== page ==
Dimitris Mahlis and Chris Wabich, better known as the duo Wahid, performed for an audience of more than 100 people in the music recital room on Thursday, May 1, providing a variety of original Middle Eastern melodies using an oud and frame drum.
The two-man group has been collaborating for 15 years, using their ancient instruments to convey the styles of Greek, Persian and Arabic tradition and culture with their own contemporary sound.
Music Adjunct James Bergman was delighted to have the revered group perform at this week’s concert, noting that the group brings their own type of diverse and particular sound which sticks to its roots while bringing their own signature elegance.
“Today, we have something a little different. Wahid’s music is Middle Eastern based,” Bergman said. “It’s a mix of a lot of different styles.”
With Mahlis on the oud and Wabich manning the frame drum, Wahid’s style of music can be compared to that of music played in the courts of Arabic and Egyptian royalty for sultans and pharaohs, or the laid-back olden compositions born of tradition from Middle Eastern cultures.
Percussionist Wabich has recorded music with the likes of Sheila E., Ludacris, and Sting, just to name a few, and is well-known for his dramatic flair displayed through his precise hand speed and amazing dexterity.
“Today, I will be playing the frame set, one of the oldest drum sets to exist,” Wabich said. “It’s tuned to a certain pitch unlike other drum sets. The sound is unique to our style.”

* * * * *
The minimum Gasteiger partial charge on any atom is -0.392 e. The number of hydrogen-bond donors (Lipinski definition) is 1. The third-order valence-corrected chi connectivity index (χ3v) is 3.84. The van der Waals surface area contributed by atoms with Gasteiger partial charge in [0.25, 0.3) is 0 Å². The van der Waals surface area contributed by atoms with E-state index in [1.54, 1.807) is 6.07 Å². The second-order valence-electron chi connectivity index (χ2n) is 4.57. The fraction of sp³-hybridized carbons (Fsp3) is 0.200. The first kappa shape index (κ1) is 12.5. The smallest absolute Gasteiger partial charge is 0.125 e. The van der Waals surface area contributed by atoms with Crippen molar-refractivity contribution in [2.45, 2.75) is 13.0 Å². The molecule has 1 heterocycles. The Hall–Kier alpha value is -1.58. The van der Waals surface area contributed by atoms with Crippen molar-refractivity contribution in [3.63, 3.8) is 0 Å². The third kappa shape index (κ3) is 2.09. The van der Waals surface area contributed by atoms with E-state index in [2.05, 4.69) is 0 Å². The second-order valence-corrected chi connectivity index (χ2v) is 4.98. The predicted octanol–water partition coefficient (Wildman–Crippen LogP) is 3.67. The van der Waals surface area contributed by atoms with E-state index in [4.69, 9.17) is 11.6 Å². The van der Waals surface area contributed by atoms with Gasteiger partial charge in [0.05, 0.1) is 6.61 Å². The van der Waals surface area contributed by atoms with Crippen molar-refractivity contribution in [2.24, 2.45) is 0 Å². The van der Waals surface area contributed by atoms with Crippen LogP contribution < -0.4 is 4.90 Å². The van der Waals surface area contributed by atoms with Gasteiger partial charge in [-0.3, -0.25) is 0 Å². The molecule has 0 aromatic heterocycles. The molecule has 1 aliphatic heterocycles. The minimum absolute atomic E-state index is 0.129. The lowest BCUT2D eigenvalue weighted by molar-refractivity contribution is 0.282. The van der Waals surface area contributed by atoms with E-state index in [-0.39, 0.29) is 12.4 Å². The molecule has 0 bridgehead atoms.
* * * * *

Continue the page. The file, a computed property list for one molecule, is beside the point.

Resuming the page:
Playing five original songs, “Looking for Paradisi,” “Alexander’s Regret,” “Sunlight,” “Protofolia” and “Airlift,” Mahlis described why he decided to play these specific songs for the audience.
“These are the pieces we’ve been touring with,” Mahlis said. “These specific pieces take the listener on a journey.”
With multiple pedals connected to an amplifier, Mahlis uses both the manipulation of instrument and technology to create a sound that’s signature to Middle Eastern music.
Wabich’s drumming completed Mahlis’ style of extreme-paced groves with electric tempos, sometimes playing with both hands, or using only one drum stick for accented cymbal notes while simultaneously using his free hand to traverse the rest of his framed drum set.
Using a modified version of the original frame drums, Wabich explained how his instrument has transformed over the years due to advances in resource from universal use.
“The early Frame drums were made with rope and animal skin,” Wabich said. “They’re very nontraditional when compared to their original structures.”
For a deeper look into Wahid’s music and philosophies, visit www.WahidMusic.com where visitors can listen and purchase Wahid’s music.
At next week’s Concert at Pierce event, violinist Ji Young An will be in the music recital room to perform Thursday, May 8.